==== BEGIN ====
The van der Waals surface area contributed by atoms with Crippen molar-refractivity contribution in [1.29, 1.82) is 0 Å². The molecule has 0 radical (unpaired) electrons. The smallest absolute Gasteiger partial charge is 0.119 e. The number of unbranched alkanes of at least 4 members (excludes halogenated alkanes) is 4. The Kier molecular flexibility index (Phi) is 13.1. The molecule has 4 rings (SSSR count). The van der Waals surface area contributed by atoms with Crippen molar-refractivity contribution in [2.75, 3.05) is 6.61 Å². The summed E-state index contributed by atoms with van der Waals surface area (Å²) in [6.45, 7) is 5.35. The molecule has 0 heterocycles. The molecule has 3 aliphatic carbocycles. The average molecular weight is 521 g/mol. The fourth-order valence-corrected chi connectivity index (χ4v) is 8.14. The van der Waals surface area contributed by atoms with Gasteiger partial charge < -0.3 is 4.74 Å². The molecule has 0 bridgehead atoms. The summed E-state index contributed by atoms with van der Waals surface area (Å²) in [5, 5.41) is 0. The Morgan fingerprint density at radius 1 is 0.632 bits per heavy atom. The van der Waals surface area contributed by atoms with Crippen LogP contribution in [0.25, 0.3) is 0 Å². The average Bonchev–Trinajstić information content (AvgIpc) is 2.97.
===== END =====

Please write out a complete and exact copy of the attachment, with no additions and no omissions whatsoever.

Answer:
The van der Waals surface area contributed by atoms with Crippen molar-refractivity contribution in [1.29, 1.82) is 0 Å². The molecule has 0 radical (unpaired) electrons. The smallest absolute Gasteiger partial charge is 0.119 e. The number of unbranched alkanes of at least 4 members (excludes halogenated alkanes) is 4. The Kier molecular flexibility index (Phi) is 13.1. The molecule has 4 rings (SSSR count). The van der Waals surface area contributed by atoms with Crippen molar-refractivity contribution in [2.75, 3.05) is 6.61 Å². The summed E-state index contributed by atoms with van der Waals surface area (Å²) in [6.45, 7) is 5.35. The molecule has 0 heterocycles. The molecule has 3 aliphatic carbocycles. The average molecular weight is 521 g/mol. The fourth-order valence-corrected chi connectivity index (χ4v) is 8.14. The van der Waals surface area contributed by atoms with Gasteiger partial charge < -0.3 is 4.74 Å². The molecule has 0 bridgehead atoms. The summed E-state index contributed by atoms with van der Waals surface area (Å²) in [5, 5.41) is 0. The Morgan fingerprint density at radius 1 is 0.632 bits per heavy atom. The van der Waals surface area contributed by atoms with Crippen LogP contribution in [0.25, 0.3) is 0 Å². The average Bonchev–Trinajstić information content (AvgIpc) is 2.97.